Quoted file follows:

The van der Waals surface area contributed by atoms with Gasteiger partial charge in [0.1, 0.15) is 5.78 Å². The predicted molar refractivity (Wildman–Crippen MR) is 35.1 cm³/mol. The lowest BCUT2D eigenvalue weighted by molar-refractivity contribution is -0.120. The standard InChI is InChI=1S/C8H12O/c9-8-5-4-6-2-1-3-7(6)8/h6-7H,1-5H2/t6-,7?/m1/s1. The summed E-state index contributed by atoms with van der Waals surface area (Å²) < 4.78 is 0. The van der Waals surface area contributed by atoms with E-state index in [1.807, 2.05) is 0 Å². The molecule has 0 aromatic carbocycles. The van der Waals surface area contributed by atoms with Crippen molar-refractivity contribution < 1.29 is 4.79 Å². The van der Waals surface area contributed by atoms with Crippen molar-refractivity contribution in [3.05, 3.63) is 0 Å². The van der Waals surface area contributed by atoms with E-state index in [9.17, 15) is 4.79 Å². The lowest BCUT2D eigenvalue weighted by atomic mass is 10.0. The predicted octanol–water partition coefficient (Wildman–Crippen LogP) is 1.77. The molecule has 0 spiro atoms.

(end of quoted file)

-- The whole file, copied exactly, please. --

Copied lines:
The van der Waals surface area contributed by atoms with Gasteiger partial charge in [0.1, 0.15) is 5.78 Å². The predicted molar refractivity (Wildman–Crippen MR) is 35.1 cm³/mol. The lowest BCUT2D eigenvalue weighted by molar-refractivity contribution is -0.120. The standard InChI is InChI=1S/C8H12O/c9-8-5-4-6-2-1-3-7(6)8/h6-7H,1-5H2/t6-,7?/m1/s1. The summed E-state index contributed by atoms with van der Waals surface area (Å²) < 4.78 is 0. The van der Waals surface area contributed by atoms with E-state index in [1.807, 2.05) is 0 Å². The molecule has 0 aromatic carbocycles. The van der Waals surface area contributed by atoms with Crippen molar-refractivity contribution < 1.29 is 4.79 Å². The van der Waals surface area contributed by atoms with Crippen molar-refractivity contribution in [3.05, 3.63) is 0 Å². The van der Waals surface area contributed by atoms with E-state index in [9.17, 15) is 4.79 Å². The lowest BCUT2D eigenvalue weighted by atomic mass is 10.0. The predicted octanol–water partition coefficient (Wildman–Crippen LogP) is 1.77. The molecule has 0 spiro atoms.